21.3 C
Sunday, May 28, 2023
HomeAustraliaBlue groper killed by spearfisherman who posed with the protected fish at...

Blue groper killed by spearfisherman who posed with the protected fish at Hungry Point, south Sydney


Nauseating photo of a spearfisherman proudly posing with a protected species sparks outrage. Here’s how he reacted when he realized what he’d done

  • Spearfisherman depicted with killed blue groper
  • Catching the protected fish can result in a $22,000 fine

A spearfisherman has caused a stir after he killed a protected species and fled the scene when he realized he could be fined.

The man was proudly pictured holding a blue groper he just caught off the coast of Hungry Point, at the entrance to Port Hacking in southern Sydney.

When he found out he could be fined $22,000 for spearing the iconic animal, the man left.

The blue grouper has been the state’s official fish since 1996 and has protective status and laws prohibiting the creature from being caught commercially or by spearing.

The fish are known to be non-aggressive and curious, making them an attraction for divers and snorkelers as they regularly approach humans without attacking.

A spearfisherman fled Hungry Point, in southern Sydney, after being told he could be fined $22,000 for impaling a protected and beloved blue groper (pictured)

The spearfisherman’s photo was taken by a local resident who was with her son who was also fishing.

“I took a picture, when I didn’t realize what had killed him,” she shared The leader.

The resident then claimed that he “left pretty quickly” after she informed him of the possible $22,000 fine for killing the fish.

“Perhaps there should be signs at Hungry Point for spearfishers who don’t know, or who need to be reminded what the law says they can and can’t kill.

Tragically, it would be too late for this gentle giant.

“It’s a pity there weren’t any licensing officials around.”

An irate social media user commented on the topic, saying, “Assholes like him are making me sick, find him and fine him. Look how smug he looks.”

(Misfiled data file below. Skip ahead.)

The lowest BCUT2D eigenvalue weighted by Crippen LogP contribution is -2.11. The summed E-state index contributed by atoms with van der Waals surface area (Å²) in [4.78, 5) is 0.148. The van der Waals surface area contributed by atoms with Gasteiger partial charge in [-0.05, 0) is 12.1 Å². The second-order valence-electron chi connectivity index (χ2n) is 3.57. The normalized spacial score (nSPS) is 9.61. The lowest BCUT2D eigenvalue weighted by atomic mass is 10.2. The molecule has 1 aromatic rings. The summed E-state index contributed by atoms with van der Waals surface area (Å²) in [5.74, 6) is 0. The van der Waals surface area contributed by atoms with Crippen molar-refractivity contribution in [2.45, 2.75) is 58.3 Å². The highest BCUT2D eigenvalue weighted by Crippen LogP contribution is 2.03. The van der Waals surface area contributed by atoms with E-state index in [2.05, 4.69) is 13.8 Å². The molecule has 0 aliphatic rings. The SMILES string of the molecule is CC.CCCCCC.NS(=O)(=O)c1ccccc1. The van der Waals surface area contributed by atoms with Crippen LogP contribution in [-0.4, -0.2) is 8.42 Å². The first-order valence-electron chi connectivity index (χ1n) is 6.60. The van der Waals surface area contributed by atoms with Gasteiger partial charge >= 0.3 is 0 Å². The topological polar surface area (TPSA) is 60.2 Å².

“Imagine posing proudly with something you could grab with your bare hands,” wrote a second.

“I’ve never spearfished a day in my life and I know it’s illegal to shoot a blue grouper… It’s like shooting a plank of wood. They don’t move,” wrote a third.

One user countered, writing “yeah, you… may not spear them, but get a grip, folks, there are millions of groupers in the water (they’re) totally out of control.”

“I fish for it all the time because there are pest ratios,” the person admitted.

1683193025 81 Blue groper killed by spearfisherman who posed with the protected

Blue gropers are protected from commercial and spear fishing in NSW and can result in a $22,000 fine and or six months in jail (stock image)

Gropers cannot be fished commercially or spearfished, and “can only be legally caught on line in NSW,” said a NSW Department of Primary Industries spokeswoman.

“Recreational anglers have a minimum size limit of 30cm and a bag limit of two (with only one fish larger than 60cm).

Penalties may include a $500 on-the-spot fine per violation for grabbing a probe by any means other than a line or handline, possessing a prohibited size, or exceeding the baggage limit.

“Maximum prosecution penalties for an individual are $22,000 and or six months in jail for a first violation of size and baggage limits, and $11,000 for unlawfully grabbing groper.”

According to the Australian Marine Conservation Society, ‘threats to blue gropers mainly come from fishing and the harvesting of aquatic resources’.

“Blue gropers are an important species for maintaining balance in their ecosystem by controlling the numbers of other animals such as crabs and sea urchins,” the website reads.

‘In the past, the Eastern blue groper was caught in great numbers by spear fishermen.

As a result, the species was protected with spearfishing banned in New South Wales waters in 1969. Concerns about large catches by commercial fishermen banned the eastern blue groper in 1980.’

The author of what'snew2day.com is dedicated to keeping you up-to-date on the latest news and information.

Latest stories